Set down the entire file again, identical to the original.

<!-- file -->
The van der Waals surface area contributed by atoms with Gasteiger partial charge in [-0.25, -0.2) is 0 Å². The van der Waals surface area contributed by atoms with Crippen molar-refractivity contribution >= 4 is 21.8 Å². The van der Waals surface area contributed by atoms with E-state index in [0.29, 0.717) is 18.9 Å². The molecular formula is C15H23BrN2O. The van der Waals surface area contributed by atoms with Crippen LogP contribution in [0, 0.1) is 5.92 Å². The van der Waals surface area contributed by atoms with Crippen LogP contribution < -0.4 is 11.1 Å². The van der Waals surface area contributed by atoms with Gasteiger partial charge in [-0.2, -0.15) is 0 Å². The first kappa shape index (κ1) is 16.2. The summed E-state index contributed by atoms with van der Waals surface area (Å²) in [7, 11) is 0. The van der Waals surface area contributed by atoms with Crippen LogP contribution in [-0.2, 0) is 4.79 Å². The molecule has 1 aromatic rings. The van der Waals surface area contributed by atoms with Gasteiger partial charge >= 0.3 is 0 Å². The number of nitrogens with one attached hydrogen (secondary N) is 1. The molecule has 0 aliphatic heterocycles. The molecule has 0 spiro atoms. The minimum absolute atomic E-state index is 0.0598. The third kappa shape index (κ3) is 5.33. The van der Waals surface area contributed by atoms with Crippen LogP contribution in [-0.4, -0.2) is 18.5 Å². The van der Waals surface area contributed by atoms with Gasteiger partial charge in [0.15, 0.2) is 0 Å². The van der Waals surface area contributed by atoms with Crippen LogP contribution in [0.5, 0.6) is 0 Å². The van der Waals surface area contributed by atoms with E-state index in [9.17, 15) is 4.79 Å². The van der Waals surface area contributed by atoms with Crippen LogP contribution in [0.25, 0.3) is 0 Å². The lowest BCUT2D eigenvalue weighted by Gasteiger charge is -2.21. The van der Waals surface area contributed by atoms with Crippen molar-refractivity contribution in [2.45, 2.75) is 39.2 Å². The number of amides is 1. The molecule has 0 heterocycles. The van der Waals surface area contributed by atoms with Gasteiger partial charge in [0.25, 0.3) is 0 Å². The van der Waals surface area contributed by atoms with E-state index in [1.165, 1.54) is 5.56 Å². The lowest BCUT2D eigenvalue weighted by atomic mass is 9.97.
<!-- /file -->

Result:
The van der Waals surface area contributed by atoms with Gasteiger partial charge in [-0.25, -0.2) is 0 Å². The van der Waals surface area contributed by atoms with Crippen molar-refractivity contribution >= 4 is 21.8 Å². The van der Waals surface area contributed by atoms with E-state index in [0.29, 0.717) is 18.9 Å². The molecular formula is C15H23BrN2O. The van der Waals surface area contributed by atoms with Crippen LogP contribution in [0, 0.1) is 5.92 Å². The van der Waals surface area contributed by atoms with Crippen LogP contribution < -0.4 is 11.1 Å². The van der Waals surface area contributed by atoms with Gasteiger partial charge in [-0.2, -0.15) is 0 Å². The first kappa shape index (κ1) is 16.2. The summed E-state index contributed by atoms with van der Waals surface area (Å²) in [7, 11) is 0. The van der Waals surface area contributed by atoms with Crippen LogP contribution in [-0.2, 0) is 4.79 Å². The molecule has 1 aromatic rings. The van der Waals surface area contributed by atoms with Gasteiger partial charge >= 0.3 is 0 Å². The number of nitrogens with one attached hydrogen (secondary N) is 1. The molecule has 0 aliphatic heterocycles. The molecule has 0 spiro atoms. The minimum absolute atomic E-state index is 0.0598. The third kappa shape index (κ3) is 5.33. The van der Waals surface area contributed by atoms with Crippen LogP contribution in [-0.4, -0.2) is 18.5 Å². The van der Waals surface area contributed by atoms with Gasteiger partial charge in [0.15, 0.2) is 0 Å². The van der Waals surface area contributed by atoms with Crippen LogP contribution in [0.5, 0.6) is 0 Å². The van der Waals surface area contributed by atoms with E-state index in [9.17, 15) is 4.79 Å². The van der Waals surface area contributed by atoms with Crippen LogP contribution in [0.25, 0.3) is 0 Å². The lowest BCUT2D eigenvalue weighted by Gasteiger charge is -2.21. The van der Waals surface area contributed by atoms with Crippen molar-refractivity contribution in [2.45, 2.75) is 39.2 Å². The number of amides is 1. The molecule has 0 heterocycles. The van der Waals surface area contributed by atoms with Gasteiger partial charge in [0.25, 0.3) is 0 Å². The van der Waals surface area contributed by atoms with E-state index in [1.165, 1.54) is 5.56 Å². The lowest BCUT2D eigenvalue weighted by atomic mass is 9.97.